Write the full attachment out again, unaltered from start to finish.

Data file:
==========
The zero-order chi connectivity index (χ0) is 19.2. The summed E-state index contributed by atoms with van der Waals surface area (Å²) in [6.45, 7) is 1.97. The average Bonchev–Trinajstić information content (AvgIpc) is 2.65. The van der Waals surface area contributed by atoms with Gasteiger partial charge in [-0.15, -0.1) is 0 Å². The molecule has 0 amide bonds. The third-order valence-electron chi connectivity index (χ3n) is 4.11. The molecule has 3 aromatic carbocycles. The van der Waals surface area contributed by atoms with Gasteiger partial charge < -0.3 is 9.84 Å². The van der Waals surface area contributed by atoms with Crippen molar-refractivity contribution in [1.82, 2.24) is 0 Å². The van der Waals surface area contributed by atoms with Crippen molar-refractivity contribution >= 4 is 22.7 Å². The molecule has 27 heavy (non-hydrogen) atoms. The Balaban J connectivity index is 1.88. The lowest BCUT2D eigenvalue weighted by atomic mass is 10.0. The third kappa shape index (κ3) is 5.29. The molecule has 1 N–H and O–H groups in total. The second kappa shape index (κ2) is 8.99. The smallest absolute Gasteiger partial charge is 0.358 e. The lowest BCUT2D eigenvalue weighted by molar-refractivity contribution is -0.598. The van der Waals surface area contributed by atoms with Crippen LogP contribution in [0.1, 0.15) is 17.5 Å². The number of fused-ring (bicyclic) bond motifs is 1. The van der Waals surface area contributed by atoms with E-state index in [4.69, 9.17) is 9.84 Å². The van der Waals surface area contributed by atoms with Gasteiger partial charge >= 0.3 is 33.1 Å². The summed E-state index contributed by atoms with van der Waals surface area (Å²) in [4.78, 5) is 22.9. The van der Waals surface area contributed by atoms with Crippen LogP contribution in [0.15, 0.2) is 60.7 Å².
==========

The zero-order chi connectivity index (χ0) is 19.2. The summed E-state index contributed by atoms with van der Waals surface area (Å²) in [6.45, 7) is 1.97. The average Bonchev–Trinajstić information content (AvgIpc) is 2.65. The van der Waals surface area contributed by atoms with Gasteiger partial charge in [-0.15, -0.1) is 0 Å². The molecule has 0 amide bonds. The third-order valence-electron chi connectivity index (χ3n) is 4.11. The molecule has 3 aromatic carbocycles. The van der Waals surface area contributed by atoms with Gasteiger partial charge < -0.3 is 9.84 Å². The van der Waals surface area contributed by atoms with Crippen molar-refractivity contribution in [1.82, 2.24) is 0 Å². The van der Waals surface area contributed by atoms with Crippen molar-refractivity contribution >= 4 is 22.7 Å². The molecule has 27 heavy (non-hydrogen) atoms. The Balaban J connectivity index is 1.88. The lowest BCUT2D eigenvalue weighted by atomic mass is 10.0. The third kappa shape index (κ3) is 5.29. The molecule has 1 N–H and O–H groups in total. The second kappa shape index (κ2) is 8.99. The smallest absolute Gasteiger partial charge is 0.358 e. The lowest BCUT2D eigenvalue weighted by molar-refractivity contribution is -0.598. The van der Waals surface area contributed by atoms with Crippen LogP contribution in [0.1, 0.15) is 17.5 Å². The number of fused-ring (bicyclic) bond motifs is 1. The van der Waals surface area contributed by atoms with E-state index in [4.69, 9.17) is 9.84 Å². The van der Waals surface area contributed by atoms with Gasteiger partial charge >= 0.3 is 33.1 Å². The summed E-state index contributed by atoms with van der Waals surface area (Å²) in [4.78, 5) is 22.9. The van der Waals surface area contributed by atoms with Crippen LogP contribution in [0.15, 0.2) is 60.7 Å².